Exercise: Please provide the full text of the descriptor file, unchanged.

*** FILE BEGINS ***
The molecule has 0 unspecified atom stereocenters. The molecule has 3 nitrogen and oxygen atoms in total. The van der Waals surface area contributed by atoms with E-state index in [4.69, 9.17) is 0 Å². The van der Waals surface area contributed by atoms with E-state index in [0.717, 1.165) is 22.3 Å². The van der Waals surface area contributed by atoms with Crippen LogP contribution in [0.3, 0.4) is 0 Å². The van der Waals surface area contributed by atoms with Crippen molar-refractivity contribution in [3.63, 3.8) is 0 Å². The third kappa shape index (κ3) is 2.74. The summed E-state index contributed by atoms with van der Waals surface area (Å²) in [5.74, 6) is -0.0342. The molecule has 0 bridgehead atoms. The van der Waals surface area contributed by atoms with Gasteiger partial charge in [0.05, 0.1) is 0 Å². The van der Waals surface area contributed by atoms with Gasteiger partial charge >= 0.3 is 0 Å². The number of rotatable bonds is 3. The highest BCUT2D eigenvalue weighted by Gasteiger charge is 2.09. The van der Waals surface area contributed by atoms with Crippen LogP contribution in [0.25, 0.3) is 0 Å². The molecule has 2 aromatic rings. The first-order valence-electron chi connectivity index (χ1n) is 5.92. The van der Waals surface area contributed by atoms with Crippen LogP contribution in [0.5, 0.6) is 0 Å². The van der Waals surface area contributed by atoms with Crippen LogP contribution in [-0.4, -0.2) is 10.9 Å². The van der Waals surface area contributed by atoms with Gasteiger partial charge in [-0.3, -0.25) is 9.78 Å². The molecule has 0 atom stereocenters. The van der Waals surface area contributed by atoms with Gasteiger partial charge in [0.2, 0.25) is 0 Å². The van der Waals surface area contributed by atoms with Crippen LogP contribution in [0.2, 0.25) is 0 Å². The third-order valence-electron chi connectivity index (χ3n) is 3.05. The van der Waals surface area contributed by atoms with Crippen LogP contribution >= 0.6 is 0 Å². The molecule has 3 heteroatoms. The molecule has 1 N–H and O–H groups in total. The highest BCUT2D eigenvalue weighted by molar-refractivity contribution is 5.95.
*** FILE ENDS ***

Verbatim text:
The molecule has 0 unspecified atom stereocenters. The molecule has 3 nitrogen and oxygen atoms in total. The van der Waals surface area contributed by atoms with E-state index in [4.69, 9.17) is 0 Å². The van der Waals surface area contributed by atoms with E-state index in [0.717, 1.165) is 22.3 Å². The van der Waals surface area contributed by atoms with Crippen LogP contribution in [0.3, 0.4) is 0 Å². The van der Waals surface area contributed by atoms with Crippen molar-refractivity contribution in [3.63, 3.8) is 0 Å². The third kappa shape index (κ3) is 2.74. The summed E-state index contributed by atoms with van der Waals surface area (Å²) in [5.74, 6) is -0.0342. The molecule has 0 bridgehead atoms. The van der Waals surface area contributed by atoms with Gasteiger partial charge in [0.05, 0.1) is 0 Å². The van der Waals surface area contributed by atoms with Gasteiger partial charge >= 0.3 is 0 Å². The number of rotatable bonds is 3. The highest BCUT2D eigenvalue weighted by Gasteiger charge is 2.09. The van der Waals surface area contributed by atoms with Crippen LogP contribution in [0.25, 0.3) is 0 Å². The molecule has 2 aromatic rings. The first-order valence-electron chi connectivity index (χ1n) is 5.92. The van der Waals surface area contributed by atoms with Crippen LogP contribution in [0.5, 0.6) is 0 Å². The van der Waals surface area contributed by atoms with Crippen LogP contribution in [-0.4, -0.2) is 10.9 Å². The van der Waals surface area contributed by atoms with Gasteiger partial charge in [-0.3, -0.25) is 9.78 Å². The molecule has 0 atom stereocenters. The van der Waals surface area contributed by atoms with Gasteiger partial charge in [0.2, 0.25) is 0 Å². The van der Waals surface area contributed by atoms with Crippen LogP contribution in [0.2, 0.25) is 0 Å². The third-order valence-electron chi connectivity index (χ3n) is 3.05. The van der Waals surface area contributed by atoms with Crippen LogP contribution >= 0.6 is 0 Å². The molecule has 3 heteroatoms. The molecule has 1 N–H and O–H groups in total. The highest BCUT2D eigenvalue weighted by molar-refractivity contribution is 5.95.